• Pre-hearing deadlines are missed
  • Supervisor is uninformed re: status of pending cases
  • Settlement agreements are hastily arranged and decided
  • Opening and/or closing arguments are not prepared in advance

“Manners of performing”, if followed by the employee, might prevent each of these failings in the coming year.  Small, but specific, work habits become the grist for a Fully Successful standard designed to improve case preparation and presentation.  Presuming a five-level evaluation system by employing the titles “Outstanding”, “Superior”, “Fully Successful”, “Marginal” and “Unacceptable” – here’s an example:

Fully Successful Standard

Performs all aspects of the critical element and specifically follows all of the following:

  • Employee will maintain a calendar (accessible to supervisor) used to track progress of assigned cases.  Calendar is reviewed and updated daily.
  • A prospective arbitrator’s published decisions will be reviewed and annotated.
  • Supervisor will be advised at least a week in advance if any deadline might be missed.
  • Within a week of case assignment, employee will prepare a summary of the matter outlining the positions of the parties and forward it to supervisor.
  • Before discussing settlement, will develop options for management’s consideration.
  • Two workdays before any hearing, drafts of opening and closing statements will be confidentially forwarded to potential witnesses.

This example isn’t perfect.  The italicized preface can be changed to any supervisor’s taste, as can the specific work habits you see here.  What’s important is the format – specific work habits that, if encouraged and enforced, might lead to improved job performance.  The reader should notice that the standard doesn’t tell the employee how often s/he doesn’t follow these manners of performing.  The presumption is they follow each of them every day.

Avoiding a “backwards standard”

Where an element can be rated at any one of 5 levels, the next task is to distinguish the Marginal and Unacceptable standards.  Over the course of decades, agencies have been faulted by the MSPB and Federal courts for “backwards” standards.

I’ve settled on pre-formatted or “fill-in-the-blank” standards similar to these:

Marginal Standard

Following formal counseling, fails to follow any 1 item(s) shown in the Fully Successful standard on 2 occasions.

Unsatisfactory Standard

Following formal counseling, fails to follow any combination of item(s) shown in the Fully Successful standard for a total of 5 or more occasions.

The numbers you see in these examples are changeable by the supervisor devising the standards, as is the format.  Moreover, the metric is a simple number that isn’t required unless the supervisor’s assessment of the employee’s competence has led to a formal sit-down.  The idea is not to paint a picture of Marginal and Unacceptable performance.  Instead, frame these as failures to perform at Fully Successful.

Outstanding stands out

Next comes a written standard for the highest level of performance in this particular element, remembering that there might be 3-4 critical elements in a performance plan.  Consider the best performers who have prepared and presented cases in administrative hearings.  What were the little things that makes/made their work stand out?  Here’s a potential list:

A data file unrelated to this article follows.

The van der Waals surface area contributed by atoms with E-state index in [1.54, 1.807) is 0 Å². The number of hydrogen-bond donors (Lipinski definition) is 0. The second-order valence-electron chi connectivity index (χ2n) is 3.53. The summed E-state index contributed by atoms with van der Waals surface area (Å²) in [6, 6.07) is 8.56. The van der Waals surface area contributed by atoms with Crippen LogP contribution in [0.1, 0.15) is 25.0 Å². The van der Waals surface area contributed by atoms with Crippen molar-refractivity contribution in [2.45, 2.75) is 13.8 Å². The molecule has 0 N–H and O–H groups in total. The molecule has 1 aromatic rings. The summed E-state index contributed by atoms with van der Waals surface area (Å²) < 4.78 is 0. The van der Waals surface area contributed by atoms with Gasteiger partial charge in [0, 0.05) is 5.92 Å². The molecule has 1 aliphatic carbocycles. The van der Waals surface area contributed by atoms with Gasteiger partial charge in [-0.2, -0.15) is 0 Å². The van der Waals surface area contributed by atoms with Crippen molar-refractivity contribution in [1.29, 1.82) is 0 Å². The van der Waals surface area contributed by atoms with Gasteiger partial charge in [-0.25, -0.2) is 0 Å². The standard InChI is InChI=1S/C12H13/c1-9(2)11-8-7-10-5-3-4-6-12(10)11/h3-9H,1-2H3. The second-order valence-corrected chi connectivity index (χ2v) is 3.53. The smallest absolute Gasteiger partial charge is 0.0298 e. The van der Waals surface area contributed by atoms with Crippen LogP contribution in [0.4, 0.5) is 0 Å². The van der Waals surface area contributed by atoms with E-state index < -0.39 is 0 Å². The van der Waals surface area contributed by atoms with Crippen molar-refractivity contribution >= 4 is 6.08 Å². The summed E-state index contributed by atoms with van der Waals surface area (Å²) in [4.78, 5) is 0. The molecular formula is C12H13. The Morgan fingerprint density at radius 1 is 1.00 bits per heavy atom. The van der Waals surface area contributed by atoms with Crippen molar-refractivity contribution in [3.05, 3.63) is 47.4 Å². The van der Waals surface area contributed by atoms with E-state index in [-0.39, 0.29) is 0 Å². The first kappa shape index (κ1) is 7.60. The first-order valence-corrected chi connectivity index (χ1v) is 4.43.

• Uses visual aids to map and/or diagrams events.
  • Provides witnesses with written sets of anticipated questions.
  • Preparation of witnesses includes mock cross-examination.
  • Makes arrangements with judge/arbitrator that will minimize witness waiting time.
  • Has published case law copied and available at hearing.

The standard derived from brainstorming such positive work habits might look like this:

Outstanding Standard

Meets Fully Successful and, in addition, demonstrates all of the following work habits:

  • Employee will identify testimony that might be enhanced by illustration and prepare witnesses to use whiteboard or other acceptable medium.
  • Each witness will be given direct examination questions and their answers from earlier discussions/interviews.
  • First time management witnesses will be prepared at least twice for any given case and provided with simulated cross examination at their last preparatory meeting.
  • In pre-hearing conference, employee will discuss how witnesses may be notified “just in time” to minimize their non-productive hours without delaying the hearing.
  • When citing relevant case law and regulations during testimony or closing arguments, copies will be made available to hearing official.

The statement at the top of this list of work habits is important.  It clearly explains that the highest level performance comes from a List A + List B concept.  List A was designed to improve problematic performance.  List B represents “best practices”.  All are aimed at ensuring positive outcomes and improving performance at the individual level.

Fill-in-the-blank again

As with Marginal and Unacceptable, a standard for Superior can be pre-formatted.  Here’s an example:

Superior Standard

Performs as described in all manners contained in the Fully Successful standard and, in addition, the first two items, but not all of Exceptional.

The blank can be filled with any simple metric, like “half” or “60%”.  Using this format, supervisors can more clearly distinguish among the most common three ratings – “Fully Successful”, “Superior” and “Outstanding” as they’re labeled in this example.  Each standard encourages the employee toward better performance than they may have exhibited the previous year.